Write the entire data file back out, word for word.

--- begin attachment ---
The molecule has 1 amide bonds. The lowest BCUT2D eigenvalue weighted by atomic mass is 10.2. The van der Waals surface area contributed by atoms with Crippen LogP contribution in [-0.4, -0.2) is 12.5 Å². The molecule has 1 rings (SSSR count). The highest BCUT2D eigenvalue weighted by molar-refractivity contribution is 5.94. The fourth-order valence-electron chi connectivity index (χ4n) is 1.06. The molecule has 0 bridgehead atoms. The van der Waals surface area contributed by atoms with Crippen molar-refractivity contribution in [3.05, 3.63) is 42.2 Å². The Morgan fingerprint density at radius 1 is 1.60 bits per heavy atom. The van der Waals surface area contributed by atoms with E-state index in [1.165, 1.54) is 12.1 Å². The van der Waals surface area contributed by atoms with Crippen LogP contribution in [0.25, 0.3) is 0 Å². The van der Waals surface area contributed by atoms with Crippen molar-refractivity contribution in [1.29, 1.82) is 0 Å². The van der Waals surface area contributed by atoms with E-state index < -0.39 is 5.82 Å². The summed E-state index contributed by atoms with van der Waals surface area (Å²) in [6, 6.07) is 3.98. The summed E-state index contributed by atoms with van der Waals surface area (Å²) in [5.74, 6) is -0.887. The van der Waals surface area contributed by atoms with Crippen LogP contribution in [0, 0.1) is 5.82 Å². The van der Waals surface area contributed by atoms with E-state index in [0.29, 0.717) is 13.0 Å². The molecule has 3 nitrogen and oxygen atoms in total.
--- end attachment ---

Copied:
The molecule has 1 amide bonds. The lowest BCUT2D eigenvalue weighted by atomic mass is 10.2. The van der Waals surface area contributed by atoms with Crippen LogP contribution in [-0.4, -0.2) is 12.5 Å². The molecule has 1 rings (SSSR count). The highest BCUT2D eigenvalue weighted by molar-refractivity contribution is 5.94. The fourth-order valence-electron chi connectivity index (χ4n) is 1.06. The molecule has 0 bridgehead atoms. The van der Waals surface area contributed by atoms with Crippen molar-refractivity contribution in [3.05, 3.63) is 42.2 Å². The Morgan fingerprint density at radius 1 is 1.60 bits per heavy atom. The van der Waals surface area contributed by atoms with E-state index in [1.165, 1.54) is 12.1 Å². The van der Waals surface area contributed by atoms with Crippen LogP contribution in [0.25, 0.3) is 0 Å². The van der Waals surface area contributed by atoms with Crippen molar-refractivity contribution in [1.29, 1.82) is 0 Å². The van der Waals surface area contributed by atoms with E-state index < -0.39 is 5.82 Å². The summed E-state index contributed by atoms with van der Waals surface area (Å²) in [6, 6.07) is 3.98. The summed E-state index contributed by atoms with van der Waals surface area (Å²) in [5.74, 6) is -0.887. The van der Waals surface area contributed by atoms with Crippen LogP contribution in [0, 0.1) is 5.82 Å². The van der Waals surface area contributed by atoms with E-state index in [0.29, 0.717) is 13.0 Å². The molecule has 3 nitrogen and oxygen atoms in total.